As I started digging up information on the Book of Abraham to understand the issues raised by critics, I soon felt CHEATED AND BETRAYED. Not by Joseph Smith, but by the anti-Mormons who had conveniently left out some of the most important information about the Book of Abraham. The anti-Mormon critiques I had read left the reader without the slightest hint that the Joseph Smith papyri – the fragments that were found in 1967 – were remnants of a much larger collection of scrolls, and that these remnants DO NOT MATCH the multiple physical descriptions of the scroll Joseph Smith translated as the Book of Abraham. That scroll appears to have been in the collection that was sold to sold to a St. Louis museum in 1856 and then later sent to a Chicago museum, where it appears to have burned in the Great Chicago Fire of 1871. The critics almost universally assert that the Book of Abraham scroll has been found, not allowing the reader to know the gaps in their argument. To inform people that some of the OTHER related documents in the Joseph Smith collection do not deal with Abraham is just not faith shattering enough, I guess – but even that does raise some legitimate questions, especially since some of the figures that are included with the Book of Abraham were attached to some of the other documents. But now the debate is of quite a different flavor. The results of my investigation, and the evidence that the anti-Mormons left out, are given in my LDSFAQ page, “The Truth about the Book of Abraham, Part 1.”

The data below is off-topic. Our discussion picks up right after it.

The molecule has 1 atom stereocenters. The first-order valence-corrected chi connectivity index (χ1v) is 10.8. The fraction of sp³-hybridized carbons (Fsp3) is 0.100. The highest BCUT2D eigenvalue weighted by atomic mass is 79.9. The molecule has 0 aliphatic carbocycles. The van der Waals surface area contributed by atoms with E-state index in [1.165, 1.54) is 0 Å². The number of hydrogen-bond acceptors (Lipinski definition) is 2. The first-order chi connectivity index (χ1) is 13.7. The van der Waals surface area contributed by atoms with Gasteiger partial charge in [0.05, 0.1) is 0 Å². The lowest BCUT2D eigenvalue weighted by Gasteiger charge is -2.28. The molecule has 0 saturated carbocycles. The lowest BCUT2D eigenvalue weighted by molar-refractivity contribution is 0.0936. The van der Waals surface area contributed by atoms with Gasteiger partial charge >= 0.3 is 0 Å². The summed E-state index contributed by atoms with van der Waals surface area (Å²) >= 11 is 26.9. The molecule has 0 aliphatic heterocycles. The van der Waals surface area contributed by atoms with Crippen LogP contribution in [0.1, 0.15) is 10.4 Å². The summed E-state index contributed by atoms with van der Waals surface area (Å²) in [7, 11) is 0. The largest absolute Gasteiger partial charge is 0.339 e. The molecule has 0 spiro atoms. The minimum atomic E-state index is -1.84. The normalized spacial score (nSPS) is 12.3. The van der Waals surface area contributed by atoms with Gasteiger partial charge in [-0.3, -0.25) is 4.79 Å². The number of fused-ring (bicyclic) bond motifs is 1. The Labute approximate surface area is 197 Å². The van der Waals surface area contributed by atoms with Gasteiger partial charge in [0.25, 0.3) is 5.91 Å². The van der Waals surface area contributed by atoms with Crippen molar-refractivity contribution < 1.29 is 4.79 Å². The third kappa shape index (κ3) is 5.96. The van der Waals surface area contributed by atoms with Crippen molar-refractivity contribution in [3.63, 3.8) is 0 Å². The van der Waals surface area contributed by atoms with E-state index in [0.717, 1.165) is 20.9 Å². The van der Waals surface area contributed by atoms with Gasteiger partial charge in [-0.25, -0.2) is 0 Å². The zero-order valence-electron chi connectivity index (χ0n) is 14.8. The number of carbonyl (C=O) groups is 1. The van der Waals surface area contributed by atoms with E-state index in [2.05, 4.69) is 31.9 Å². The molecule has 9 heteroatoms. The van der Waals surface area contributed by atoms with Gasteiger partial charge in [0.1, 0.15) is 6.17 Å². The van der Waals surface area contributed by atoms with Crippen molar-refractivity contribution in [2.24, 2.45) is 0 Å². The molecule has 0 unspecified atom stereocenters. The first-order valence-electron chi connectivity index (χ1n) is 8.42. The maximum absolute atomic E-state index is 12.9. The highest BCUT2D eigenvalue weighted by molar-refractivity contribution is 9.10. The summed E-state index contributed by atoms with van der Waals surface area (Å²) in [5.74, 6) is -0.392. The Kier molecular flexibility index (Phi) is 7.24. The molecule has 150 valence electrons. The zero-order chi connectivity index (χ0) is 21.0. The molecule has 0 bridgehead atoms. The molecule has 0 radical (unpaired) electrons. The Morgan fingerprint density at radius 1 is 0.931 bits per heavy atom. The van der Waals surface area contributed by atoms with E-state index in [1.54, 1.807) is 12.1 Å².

Now in my recent post about lies, I made a comment about the “direct hits” I see in the Book of Abraham, and was asked for specifics. I go into these in some detail in my LDSFAQ page, “The Book of Abraham, Part 2 – Evidence that Joseph Smith was a Prophet of God and in “Part 3: Ancient Records Offer New Support for the Book of Abraham.”

Here’s one sample issue: Figure 6 in Facsimile 2, said by Joseph Smith AND modern scholars to represent “the four quarters of the earth.” Bullseye. Just a lucky guess? Here’s an excerpt from my page (“Part 2”) that deals with the direct hits: